Ch 4 - Cell-to-cell Communication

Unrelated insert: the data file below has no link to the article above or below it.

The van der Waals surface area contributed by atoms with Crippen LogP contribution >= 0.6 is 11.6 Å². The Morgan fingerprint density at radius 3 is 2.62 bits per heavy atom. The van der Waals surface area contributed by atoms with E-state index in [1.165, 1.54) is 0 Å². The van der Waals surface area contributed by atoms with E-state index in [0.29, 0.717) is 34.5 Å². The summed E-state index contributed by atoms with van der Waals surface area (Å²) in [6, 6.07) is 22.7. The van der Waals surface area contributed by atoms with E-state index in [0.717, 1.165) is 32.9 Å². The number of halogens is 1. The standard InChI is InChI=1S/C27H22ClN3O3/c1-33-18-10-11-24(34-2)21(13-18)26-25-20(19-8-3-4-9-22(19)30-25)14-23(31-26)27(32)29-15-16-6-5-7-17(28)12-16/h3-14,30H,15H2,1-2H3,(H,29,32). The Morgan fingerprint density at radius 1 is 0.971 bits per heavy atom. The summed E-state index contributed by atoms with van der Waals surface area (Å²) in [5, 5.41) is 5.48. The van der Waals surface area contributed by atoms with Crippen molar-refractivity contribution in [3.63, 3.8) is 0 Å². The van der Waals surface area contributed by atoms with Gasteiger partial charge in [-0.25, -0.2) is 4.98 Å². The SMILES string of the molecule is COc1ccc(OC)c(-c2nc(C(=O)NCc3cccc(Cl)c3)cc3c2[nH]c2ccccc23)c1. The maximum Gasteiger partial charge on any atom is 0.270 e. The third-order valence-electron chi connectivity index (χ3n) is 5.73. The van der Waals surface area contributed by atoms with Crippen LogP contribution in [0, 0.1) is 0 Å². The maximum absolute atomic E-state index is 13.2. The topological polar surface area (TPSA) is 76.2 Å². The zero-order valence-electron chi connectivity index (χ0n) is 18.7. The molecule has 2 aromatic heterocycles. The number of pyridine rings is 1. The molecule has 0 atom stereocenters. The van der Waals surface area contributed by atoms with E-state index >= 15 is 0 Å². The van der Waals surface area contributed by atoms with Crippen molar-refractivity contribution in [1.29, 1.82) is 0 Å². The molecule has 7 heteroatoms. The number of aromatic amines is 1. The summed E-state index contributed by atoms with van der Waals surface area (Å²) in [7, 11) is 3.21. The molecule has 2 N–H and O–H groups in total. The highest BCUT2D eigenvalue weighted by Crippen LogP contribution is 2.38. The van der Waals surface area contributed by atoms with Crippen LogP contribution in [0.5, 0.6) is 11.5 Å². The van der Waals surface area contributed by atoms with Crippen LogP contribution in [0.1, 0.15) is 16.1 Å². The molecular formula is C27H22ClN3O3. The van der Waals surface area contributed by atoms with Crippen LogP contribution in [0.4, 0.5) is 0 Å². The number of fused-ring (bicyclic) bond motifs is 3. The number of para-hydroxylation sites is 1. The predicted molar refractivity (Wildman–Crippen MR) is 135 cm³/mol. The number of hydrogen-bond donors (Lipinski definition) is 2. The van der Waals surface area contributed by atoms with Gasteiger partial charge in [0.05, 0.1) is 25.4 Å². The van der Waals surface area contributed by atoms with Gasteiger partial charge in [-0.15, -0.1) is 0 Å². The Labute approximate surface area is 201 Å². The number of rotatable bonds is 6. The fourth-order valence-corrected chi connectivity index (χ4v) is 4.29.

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The cadherins are anchored (inside or outside) the cell by a complex of proteins called cateninsinsidecadherin-catenin complex forms __________ junctions that help hold epithelial cells together.adherens Complex binds to the actin cytoskeleton of the cell and integrate epithelial cells into a mechanical unitTwo ways that can prevent the formation of epithelial tissues and cause the cells to disaggregatea) Blocking cadherin functioning (by binding antibodies that disable cadherin) b) blocking cadherin synthesis (preventing cadherin translation)Three main functions of cadherins1. external domains serve to adhere cells together 2. link to and assemble the actin cytoskeleton, providing the mechanical forces to form cytoskeletal parts 3. can initiate signals that can lead to changes in a cell's gene expressionE-cadherinEarly development: the formation and migration of the epiblast Later development: restricted to epithelial tissuesP-cadherinplacenta, where it helps the placenta stick to the uterusN-cadherinneural cadherin - central nervous systemR-cadherinretina formationProtocadherinsFamily of non-classical cadherins. They are produced through alternative splicing, which results in them all having different extracellular domains, but the same intracellular domain. They are used as transient signals in nervous system development.extracellular matrixan insoluble network consisting of macromolecules secreted by cells. - made up of collagen, proteoglycans, and a variety of specialized glycoprotein molecules, such as fibronectin and laminin.ProteoglycansA glycoprotein in the extracellular matrix - critical roles in the ability of matrices to present informative cuesTwo of the most widespread proteoglycansHeparan sulfate and chondroitin sulfateHeparin sulfatecan bind many members of paracrine families and is essential for presenting the paracrine factors in high concentrations to its receptors.Fibronectin(also a glycoprotein) an intermediary adhesive molecule, linking cells to one another and to other substrates such as collagen and proteoglycansFibronectin can bind and interact with cell surface molecules such asintegrins___________ forms the "roads" which cells travel on when they are migratingFibronectinLaminin(also a glycoprotein) plays a role in assembling the extracellular matrix, promoting cell adhesion and growth, changing cell shape, and permitting cell migrationIntegrin familyfamily of receptor proteins is called integrins because they integrate the extracellular and intracellular scaffolds, allowing them to work togetherarginine-glycine-aspartate (RGD)sequence found on the extracellular matrix of many adhesion proteins (integrins, fribronectin)talin and α-actininfound in the intracellular matrix and connect to actin filaments . Bind to integrinsEpithelialmesenchymal Transition (EMT)an orderly series of events whereby epithelial cells are transformed into mesenchymal cells - stationary epithelial cell, becomes a migratory mesenchymal cell that can invade tissues and help form organs in new placeswhat initiates an EMTparacrine factors from neighbouring cells alter gene expression to down regulate their expression of cadherins, releasing their attachmentsExamples of EMTs- the formation of neural crest cells from the dorsal most region of the neural tube - cancer metastasisSteps of EMT1. Epithelial cell receives signal from paracrine factors 2. Cell adhesion is broken and the basal lamina is dissolved 3. cell released from basal lamina (now a mesenchymal cell)Induction: Vertebrate eyethe precise arrangement of tissues in the eye cannot be disturbed without impairing its function. The coordination in the construction of the lens and retina is accomplished by one group of cells communicating an organizing change in the behaviour or developmental trajectory of an adjacent set of cells. = INDUCTIONTwo components of every induction interactionInducer and responderInducerthe tissue that produces a signal (or signals) that changes the cellular behavior of the other tissue. Often this signal is a secreted protein called a paracrine factor.Responderis the cell or tissue being induced. Cells of the responding tissue must have both a receptor protein for the inducing factor and the ability to respond to the signal.The ability to receive and respond to a specific inductive signal is calledCompetenceVertebrate eye developmentLens cells and optic vessel cells co-construct each other, and the eye forms from reciprocal paracrine interactions.Reciprocal inductionA common sequential feature of induction: One tissue induces another, and that tissue then acts back on the original inducing tissue and induces it, thus the inducer becomes the induced.Instructive interactionA mode of inductive interaction in which a signal from the inducing cell is necessary for initiating new gene expression in the responding cell.Permissive interactionInductive interaction in which the responding tissue has already been specified, and needs only an environment that allows the expression of these traits.Doris Taylor's: rebuilding of a beating heart- used detergents to remove all the cells from a cadaveric rat heart, which left behind the natural extracellular matrix - infused this extracellular matrix scaffold with cardiomyocyte progenitor cells - these cells differentiated and organized into a functionally contracting "recellularized" heart - Therefore, the environmental conditions of the decellularized extracellular matrix were equipped with instructive guidance for the development of heart muscle. Example of: permissive interactionWhen membrane proteins on one cell surface interact with receptor proteins on adjacent cell surfaces, the interaction is called aJuxtacrine interaction Example: CadherinsWhen proteins synthesized by one cell can diffuse over a distance to induce changes in neighboring cells, the interaction is called aParacrine interactionWhen a cell synthesizes a molecule for which it has its own receptor (secretes a paracrine factor which itself can bind); the interaction is a:Autocrine interaction Ex. placental cytotrophoblast cellsgradients of paracrine factors that regulate gene expressionMorphogens. - determine the fate of a cell by its concentrationactivin bead experiment- Activin-secreting beads were placed on unspecified cells from an early Xenopus embryo. - The Activin then diffused from the beads. - The cells had 3 distinct outcomes depending on the concentration of actin they were exposed to - the [actin] activated a different set of genes and also inhibit the genes induced at other concentrationsHigh actin concentrationgoosecoid gene expressedlow actin concentrationXbra gene expressedminimal to zero actin concentrationneither gene activated, unspecified cellsResponse resulting from an inducersignal transduction cascadesignal transduction cascadesPathways of response where paracrine factors bind to a receptor that initiates a series of enzymatic reactions within the cell that have often several responses as their end point, such as the regulation of transcription factors and/or the regulation of the cytoskeletonreceptor tyrosine kinase (RTK)A receptor that spans the cell membrane and has an extracellular region, a transmembrane region, and a cytoplasmic region. Ligand (paracrine factor) binding to the extracellular domain causes a conformational change in the receptor's cytoplasmic domains, activating kinase activity that uses ATP to phosphorylate specific tyrosine residues of particular proteins.Four major paracrine families1. The fibroblast growth factor (FGF) family 2. The Hedgehog family 3. The Wnt family 4. The TGF-β superfamilySubfamilies of TGF-β superfamilyTGF-β family, the Activin family, the bone morphogenetic proteins (BMPs), the Nodal proteinsReceptor tyrosine kinase pathway1. Ligand binds to a dormant tyrosine kinase domain 2. ligand induces a conformation change in the receptor structure 3. RTK can be phosphorylated 4. Inactive responding protein comes by, ATP⟶ADP, leaves phosphorylated and ACTIVEFibroblast growth factors (FGFs)A family of paracrine factors that regulate cell proliferation and differentiation.Fgf1 Proteinacidic protein structures, cellular regeneration, apoptosis or necrosisFgf2 ProteinBasic FGF, angiogenesis (blood vessel formation)Fgf7 Proteinimportant for skin development (interacts with collagen). Keratinocyte growth factor; skin developmentFgf8 ProteinSegmentation!! Patterns of dorsal or ventral axis developments. limb development, lens inductionFGFs often work by activating a set of receptor tyrosine kinases called thefibroblast growth factor receptors (FGFRs)RTK pathway + FGF1. FGF binds to FGFRs 2. RTK is phosphorylated 3. intermediate protein GEF is activated 4. GEF activates the Ras G protein by allowing phosphorylation of the GDP-bound Ras 5. GAP desphosphorylates Ras (now inactive) 6. Raf activates MEK, which activates ERK (into the nucleus) 7. Phosphorylated and now Active transcription factor is able to alter gene expressionSimplified version of FGF pathwayLigand RTK GEF Ras Raf MEK ERK TF Transcriptionfibroblast growth factor can activate these two pathwaysRTK and JAK/STATJAK-STAT pathway: casein gene activation.The gene for casein is activated during the final phase of mammary gland development, and hormone prolactin secretionJAK-STAT pathwayThe cascade starts when a paracrine factor is bound by the extracellular domain of a receptor that spans the cell membrane, with the cytoplasmic domain of the receptor being linked to JAK (Janus kinase) proteins. The binding of paracrine factor to the receptor activates the JAK kinases and causes them to phosphorylate the STAT (signal transducers and activators of transcription. The phosphorylated STAT is a transcription factor that can now enter the nucleus and bind to its enhancers.JAK-STAT pathway simpliedLigand Receptor JAK STAT STAT dimerization Transcription (along the Casein gene)the JAK-STAT pathway is critically important in regulatinghuman fetal bone growth Mutations that prematurely activate the STAT pathway have been implicated in some severe forms of dwarfism - growth plates of the rib and limb bones fail to proliferate - chondrocytes in the growth plates stop dividing prematurely and the bones fail to growThe original hedgehog gene was found in Drosophila, in which genes are named after their mutant phenotypes:loss-of-function hedgehog mutation causes the fly larva to be covered with pointy denticles on its cuticle (hairlike structures), thus resembling a hedgehog.Desert hedgehog (dhh) protein is found inthe Sertoli cells of the testesIndian hedgehog (ihh) is expressed inthe gut and cartilage and is important in postnatal bone growthSonic hedgehog (shh)has the greatest number of functions - responsible for assuring that motor-neurons come only from the ventral portion of the neural tubeHedgehog signaling is capable of regulating these many developmental events because Hedgehog proteins function asmorphogensIn order to secrete the Hedgehog protein, _____ must occurSecretion requires the addition of cholesterol and palmitic acid to the hh proteinIn order for the Hedgehog protein to be secreted as monomers or multimers, packaged as lipoprotein assemblies, or even transported out of the cell within exovesicles, this must occur:cleaving off its carboxyl terminus and associating with both cholesterol and palmitic acid_________ Is critical for Hedgehog to modulate its' extracellular transport AND needed to anchor its' receptor on the cell membranecholesterolPatchedLarge transmembrane receptor which binds HHPatched represses the function of another transmembrane receptor calledSmoothenedIn the absence of Hedgehog binding to PatchedSmoothened is inactive and degradedUpon binding, the Patched protein's shape is altered such that it no longer ___inhibits Smoothened, and Patched enters an endocytic pathway for degradation.In the absence of Hedgehog: Ci/Gli is cleaved in such a way that a portion of it enters the nucleus and acts as atranscriptional repressorSmoothened releases Ci/Gli from the microtubules (probably by phosphorylation), and the full- length Ci/Gli protein can now enter the nucleus to act as atranscriptional activator of the same genes the cleaved Ci/Gli used to repressHedgehog processing (steps)1. Hh mRNA is translated 2. Autocatalytic cleavage of carboxyl term 3. Modifications (additions of palmitic acid to C-term and cholesterol to N-term 4. Transport to cell membrane 5. Secreted in 1/4 ways4 ways hh can be secreted1. Go through Dispatched and be secreted as a monomer 2. Secreted multimer 3. packaged Lipoprotein assembly (HSPGs) 4. ExovesiclesThe Hedgehog pathway is extremely important invertebrate limb patterning, neural differentiation and pathfinding, retinal and pancreas development, and craniofacial morphogenesis, among many other processescertain chemicals that induce cyclopia do so by interfering with theHedgehog pathwayChemicals found in the corn lily will directly bind to and inhibitSmoothened s' function - inhibits cholesterol synthesis, which is needed for Hedgehog production and reception.Some human cyclopia syndromes are caused by mutations in genes that encode either Sonic hedgehog or the enzymes that synthesizecholesterolThe Wnts are paracrine factors that make up a large family of cysteine-rich glycoproteins, and are highlyconservedWnt proteins are critical in- establishing the polarity of vertebrate limbs, - proliferation of stem cells - in development of the mammalian urogenital system - guiding the migration of mesenchymal cells and pathfinding axons.Which two families of proteins are synthesized in the ER and are modified by the addition of lipids?Wnt and HedgehogWhat happens if the porcupine gene is lost?Wnt builds up in the ER - this tells us that the addition of lipids to Wnt is key for transportation to the cell membraneWnt can be secreted by the same mechanisms as hedgehogby free diffusion, by being transported in exovesicles, or by being packaged in lipoprotein particleFunction of Notuma hydrolase that associates with glypican and then cleaves off Wnt's attached lipids in a process of deacylation or delipidationWnt proteins associate with _________________ in the extracellular matrix, which restricts diffusion and leads to a greater accumulation of Wnt closer to the source of productionglypicans (a type of heparan sulfate proteoglycan)When Wnt attaches to the Frizzled receptor on a responding cell, the cell secretes Notum, reducing Wnt signaling because the lipids are essential for Wnt to bind to Frizzled, which creates anegative feedback mechanism for preventing excessive Wnt signaling.canonical Wnt/β-catenin pathwaylipidated Wnt family members interact with a pair of transmembrane receptor proteins: one from the Frizzled family and one large transmembrane protein called LRP5/6canonical Wnt/β-catenin pathway: In the absence of Wnts- β-catenin is constantly being degraded by a protein degradation complex containing several proteins - GSK3 phosphorylates β-catenin so that it will be recognized and degraded by proteosomescanonical Wnt/β-catenin pathway: Wnts presentthey bring together the Frizzled and LRP5/6 receptors to form a complex. - enables LRP5/6 to bind both Axin and GSK3, and enables the Frizzled protein to bind Disheveled - prevents β-catenin from being phosphorylated by GSK3 - β-catenin accumulates and enters the nucleusPlanar cell polarity pathway- certain Wnt proteins signal through Frizzled to activate Disheveled - leads to the activation of Rho GTPases, such as Rac and RhoA. - coordinate changes in cytoskeleton organization + cell shape/behaviour change - works with Janus kinase (JAK) to regulate gene expression.noncanonical (β-catenin independent): Wnt/Ca2+ pathwayWnt proteins activate Frizzled and Ryk receptors in a way that releases calcium ions from the smooth endoplasmic reticulum (ER) and can result in Ca2+-dependent gene expression.function of noncanonical Wnt pathwaysIn addition to sending signals to the nucleus, Wnt proteins can also cause changes within the cytoplasm that influence cell function, shape, and behavior.Two types of noncanonical Wnt pathways- Planar cell polarity pathway - Wnt/Ca2+ pathwayWhich type of Wnt pathway only sends signals to the nucleus?canonical (β-catenin dependent)Function of the PCP pathwayegulate the actin and microtubule cytoskeleton, thus influencing cell shape, and often results in bipolar protrusive behaviors necessary for a cell to migrate - best known for: instructing cell behaviors along the same spatial plane within a tissue and hence is called planar polarityWnt/PCP signaling can direct cells todivide in the same plane (rather than forming upper and lower tissue compartments) and to move within that same planeWnt/calcium pathway leads to the release ofcalcium stored within cells, and this released calcium acts as an important secondary messenger to modulate the function of many downstream targets.each of the three Wnt pathways — β-catenin, PCP, and calcium— all differ yet possess significantcross-interactionsThe TGF-β superfamily includes theTGF-B BMP NODAL/ACTIVIN SMADTGF-β1, 2, 3, and 5 are important in regulating the formation ofthe extracellular matrix between cells and for regulating cell divisionGF-β1 increases the amount ofextracellular matrix that epithelial cells make (both by stimulating collagen and fibronectin synthesis and by inhibiting matrix degradation).What does BMP stand for and what does it do?Bone morphogenic proteins; induce bone formation and regulate cell division, apoptosis (programmed cell death), cell migration, and differentiationBMP1 is not a member of the BMP family at all; rather, it is aprotease. BMPs are thought to work by diffusion from the cells producing themNodal and Activin proteins are extremely important in specifying the different regions of the mesoderm and for distinguishing theleft-right asymmetry of bilateral organisms - strongly influenced by a gradient of Nodal from right to left across the embryoSmads 1 and 5 are activated by theBMP family of TGF-β factorsSmads 2 and 3 are phosphorylated bythe receptors binding Activin, Nodal, and the TGF-β familyThe SMAD pathway resembles what pathway?JAK/STATSmad pathway is activated TGF-β superfamily ligandsSMAD pathway (simplified)TGF-β superfamily ligand Receptor II Receptor I Smad activation Smad dimerization New transcriptionHeparan sulfate proteoglycans (HSPGs) in the extracellular matrix often modulatethe stability, reception, diffusion rate, and concentration gradient of FGF, BMP, and Wnt proteinsJuxtacrine interactionsproteins from the inducing cell interact with receptor proteins of adjacent responding cells without diffusing from the producing cellThree of the most widely used families of juxtacrine factors areNotch proteins Cell adhesion molecules (ex. cadherins) Ephrin receptors + ligandsEphrins are often seen wherecells are being told where to migrate or where boundaries are formingNotch extends through the cell membrane, and its external surface contacts ______ proteinsDelta, Jagged, or Serrate proteins extending out from an adjacent cell.In both the vertebrate and Drosophila nervous systems, the binding of Delta to Notch tells the receiving cell not to becomeneuralIn the vertebrate eye, the interactions between Notch and its ligands regulate which cells become optic neurons and which becomeglial cellsNotch proteins are involved in the formation of numerous vertebrate organs: _______________ and they are extremely important receptors in the nervous systemkidney, pancreas, and heartCell-to-cell communication can occur between cells in direct contact with one another (________________), or across a distance through cells secreting proteins into the extracellular matrix (________________).juxtacrine signaling paracrine signalingThe sorting out of one cell type from another results from differences in thecell membraneThe membrane structures responsible for cell sorting are often __________ proteins, cell-cell adhesion molecules that change the surface tension properties of cells adhering to one another.Cadherins: can cause cells to sort by both quantitative (different amounts of cadherin) and qualitative (different types of cadherin) differences. Cadherins appear to be critical during certain morphological changes.T/F: The extracellular matrix is a source of signals and also serves to modify how such signals may be secreted across cells to influence differentiation and cell migration.TrueComponents of the extracellular matrix (ECM) include:- proteoglycans (such as heparan sulfate and chondroitin sulfate proteoglycan) - glycoproteins (such as fibronectin and laminin) - proteins (such as collagen).Cells use these transmembraneadhere to ECM components; on the inside of the cell, integrins are attached to the cytoskeleton; integrins, therefore, integrate the extracellular and intracellular scaffolds, allowing them to work together.Cell migration occurs through changes in theactin cytoskeleton. These changes can be directed by internal instructions (from the nucleus) or by external instructions (such as from the extracellular matrix).Cells can convert from being epithelial to being mesenchymal, this process is calledThe epithelial-mesenchymal transition (EMT)EMT is a series of transformations involved inthe dispersion of neural crest cells and the creation of vertebrae from somitic cells. In adults, EMT is involved in wound healing and cancer metastasis.Inductive interactions involve inducing and responding tissues. The ability to respond to inductive signals depends on thecompetence of the responding cells.Reciprocal induction occurs whenthe two interacting tissues are both inducers and are competent to respond to each other's signals.Cascades of inductive events are responsible fororgan formationParacrine factors are secreted byinducing cellsCompetenceis the ability to bind and to respond to inducers, and it is often the result of a prior induction. Competent cells respond to paracrine factors through signal transduction pathways.Morphogens are secreted signaling molecules that affectgene expression differently at different concentrations.Many paracrine factors fit into four major familieshe fibroblast growth factor (FGF) family, the Hedgehog family, the Wnt family, and the TGF-β superfamily, including Activin, BMPs, Nodal, and Vg1.Signal transduction pathways begin with a paracrine or juxtacrine factor causing aconformational change in its cell membrane receptor. The new shape can result in enzymatic activity in the cytoplasmic domain of the receptor protein. This activity allows the receptor to phosphorylate other cytoplasmic proteins.The cell surface is intimately involved with cell signaling. ____________ and other membrane components can expand or restrict the diffusion of paracrine factors.ProteoglycansNotch-Delta signaling that patterns cell fates throughlateral inhibitionNotch-delta signalling is an example ofJuxtacrine signalling